After the New York close yesterday, LVS reported its 4Q12 earnings results. The company reported profits of $434.8 million, or $.54 a share, on revenues of $3.06 billion. EBITDA (earnings before interest, taxes, depreciation and amortization–a measure of operating profits) was $1.002 billion.
Revenues were up 20% year on year, net income up 35%.
As regular readers know, casino company financials are unusual in that what counts as revenue for gambling companies is not the amount bet by customers but rather the portion of that amount that the casino retains or “holds”–that is to say, the amount that customers lose. The amount bet, which appears nowhere on the income statement (but is normally somewhere in the company press release), is, in my experience, a relatively stable and pretictable function of customers’ income and casino floor space. The “hold,” on the other hand, is also a function of luck, which can vary considerably over short periods of time. The first thing an analyst will do in looking at casino earnings is to correct them for these luck variations.
As for LVS, the company was unusually lucky in Macau during 4Q12, but unlucky everywhere else. Overall, EPS would have been $.63 if the company had had average luck throughout its operations. That compares with the Wall Street consensus, which I’ve always read as being luck neutral, of $.59.
LVS has also raised its quarterly per share dividend from $.25 to $.35, starting with the March 2013 payout.
As I’m writing this, the stock is up by about 5% in after hours trading.
Sands China generated EBITDA of $622.2 million during the quarter, up 44% year on year. Subtracting out unusually good luck, EBITDA was $575.4 million, up 32.5% vs. 4Q11.
LVS’s aggressive expansion in developing the Cotai area appears to be paying off. Because it has developed extra capacity, it stands to benefit disproportionately as both economic recovery on the mainland and better transportation links deliver increasing numbers of visitors to Macau.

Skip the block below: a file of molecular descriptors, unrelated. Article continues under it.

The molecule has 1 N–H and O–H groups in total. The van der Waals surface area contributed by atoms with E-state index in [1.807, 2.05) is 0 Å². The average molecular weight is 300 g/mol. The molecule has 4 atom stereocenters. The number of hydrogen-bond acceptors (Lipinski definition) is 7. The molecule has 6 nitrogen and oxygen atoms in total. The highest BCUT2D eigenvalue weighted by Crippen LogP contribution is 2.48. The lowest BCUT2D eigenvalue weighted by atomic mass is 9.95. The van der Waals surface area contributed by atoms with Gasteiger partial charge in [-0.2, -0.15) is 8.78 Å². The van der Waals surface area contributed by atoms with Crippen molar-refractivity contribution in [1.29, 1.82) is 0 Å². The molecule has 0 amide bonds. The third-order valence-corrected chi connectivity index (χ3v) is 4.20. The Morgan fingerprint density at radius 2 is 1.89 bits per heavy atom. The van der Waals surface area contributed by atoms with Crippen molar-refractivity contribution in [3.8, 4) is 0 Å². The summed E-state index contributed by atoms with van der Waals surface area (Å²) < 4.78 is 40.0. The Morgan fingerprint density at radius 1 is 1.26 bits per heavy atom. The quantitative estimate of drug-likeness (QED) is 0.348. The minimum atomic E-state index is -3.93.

Perhaps more important, LVS announced it has been granted permission by the Macau government to add 200 new tables to its casinos, a strong sign that the SAR approves of the way Sands China is doing business.
After having hold-adjusted EBITDA stall, with a slight downward bias, for the last year at around $380 million, Marina Bay posted 4Q12 EBITDA of $406.4 million, up 6.8% yoy and 9.1% qoq. Although this market is so new it’s impossible to interpret the figures with any confidence, the fact that EBITDA is moving up again is encouraging.
Flattish EBITDA, which is all investors should want. Hold-adjusted, Las Vegas was down by $8.1 million at $87.9 million. Bethlehem was up $3.0 million at $25.6 million.
LVS has a market cap, at the aftermarket quote, of about $45 billion. It’s ownership of Hong Kong-traded Sands China is worth $29 billion. If we applied the same valuation to 100%-owned Marina Bay Sands, it would be worth about the same. But Singapore doesn’t appear to have the explosive growth potential of Macau, at least as things stand now. Remember, though, this time a year ago there seemed to be no limit to the upward trajectory of Marina Bay’s EBITDA, so we’ve got to keep an open mind. Trying to be conservative, let’s say that current Singapore earnings are worth a multiple of .6x what Macau’s are. That would give Marina Bay Sands an asset value of about $17 billion.
Together, the Asian properties explain the entire market value of LVS.
Over the next year, what might we reasonably expect from Asia? Sands China could be trading at a price 20% higher than it is now, based on Macau market growth and increased Sands China market share. Revival of the apparently more business cycle-sensitive Singapore gambling market might produce 10%-15% EBITDA growth and a mild expansion of the relative multiple. If so, even if the market continues to value the US operations of LVS at the current zero, we should expect a substantially higher share price for LVS.
Full-year earnings for LVS in 2012 were $2.14/share. To me, it seems reasonable to expect $2.50 in 2013–meaning LVS is currently trading on a forward earnings multiple of 22x. Yes, that’s high, but it’s no longer in the stratosphere. The stock also yields 2.6%.
Therefore, even on a conventional PE basis, which I don’t think is the right way to value the stock, LVS doesn’t look bad.